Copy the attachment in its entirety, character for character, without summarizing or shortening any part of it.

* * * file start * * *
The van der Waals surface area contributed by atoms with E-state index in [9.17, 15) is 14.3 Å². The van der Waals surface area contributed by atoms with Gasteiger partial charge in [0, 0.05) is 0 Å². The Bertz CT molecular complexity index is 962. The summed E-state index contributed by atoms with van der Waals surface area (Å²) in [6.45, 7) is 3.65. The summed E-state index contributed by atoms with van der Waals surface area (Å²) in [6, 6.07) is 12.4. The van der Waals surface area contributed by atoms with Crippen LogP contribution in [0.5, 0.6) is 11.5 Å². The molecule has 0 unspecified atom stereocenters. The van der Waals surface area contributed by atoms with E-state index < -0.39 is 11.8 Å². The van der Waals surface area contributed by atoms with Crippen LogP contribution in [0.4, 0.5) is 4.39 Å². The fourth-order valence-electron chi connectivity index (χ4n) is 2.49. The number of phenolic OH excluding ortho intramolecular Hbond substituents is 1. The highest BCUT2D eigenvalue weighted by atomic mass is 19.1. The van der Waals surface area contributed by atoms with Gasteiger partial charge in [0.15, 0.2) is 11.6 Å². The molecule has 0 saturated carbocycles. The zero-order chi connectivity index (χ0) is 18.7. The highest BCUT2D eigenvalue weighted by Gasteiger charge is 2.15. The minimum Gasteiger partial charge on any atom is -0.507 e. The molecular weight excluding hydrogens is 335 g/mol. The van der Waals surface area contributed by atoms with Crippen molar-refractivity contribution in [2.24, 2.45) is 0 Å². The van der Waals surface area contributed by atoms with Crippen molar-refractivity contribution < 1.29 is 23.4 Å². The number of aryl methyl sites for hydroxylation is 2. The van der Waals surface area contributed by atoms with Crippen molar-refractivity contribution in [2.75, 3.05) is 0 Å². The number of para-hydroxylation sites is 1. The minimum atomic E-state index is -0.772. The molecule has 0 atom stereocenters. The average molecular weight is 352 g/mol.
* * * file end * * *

The van der Waals surface area contributed by atoms with E-state index in [9.17, 15) is 14.3 Å². The van der Waals surface area contributed by atoms with Gasteiger partial charge in [0, 0.05) is 0 Å². The Bertz CT molecular complexity index is 962. The summed E-state index contributed by atoms with van der Waals surface area (Å²) in [6.45, 7) is 3.65. The summed E-state index contributed by atoms with van der Waals surface area (Å²) in [6, 6.07) is 12.4. The van der Waals surface area contributed by atoms with Crippen LogP contribution in [0.5, 0.6) is 11.5 Å². The molecule has 0 unspecified atom stereocenters. The van der Waals surface area contributed by atoms with E-state index < -0.39 is 11.8 Å². The van der Waals surface area contributed by atoms with Crippen LogP contribution in [0.4, 0.5) is 4.39 Å². The fourth-order valence-electron chi connectivity index (χ4n) is 2.49. The number of phenolic OH excluding ortho intramolecular Hbond substituents is 1. The highest BCUT2D eigenvalue weighted by atomic mass is 19.1. The van der Waals surface area contributed by atoms with Gasteiger partial charge in [0.15, 0.2) is 11.6 Å². The molecule has 0 saturated carbocycles. The zero-order chi connectivity index (χ0) is 18.7. The highest BCUT2D eigenvalue weighted by Gasteiger charge is 2.15. The minimum Gasteiger partial charge on any atom is -0.507 e. The molecular weight excluding hydrogens is 335 g/mol. The van der Waals surface area contributed by atoms with Crippen molar-refractivity contribution in [2.24, 2.45) is 0 Å². The van der Waals surface area contributed by atoms with Crippen molar-refractivity contribution < 1.29 is 23.4 Å². The number of aryl methyl sites for hydroxylation is 2. The van der Waals surface area contributed by atoms with Crippen molar-refractivity contribution in [2.75, 3.05) is 0 Å². The number of para-hydroxylation sites is 1. The minimum atomic E-state index is -0.772. The molecule has 0 atom stereocenters. The average molecular weight is 352 g/mol.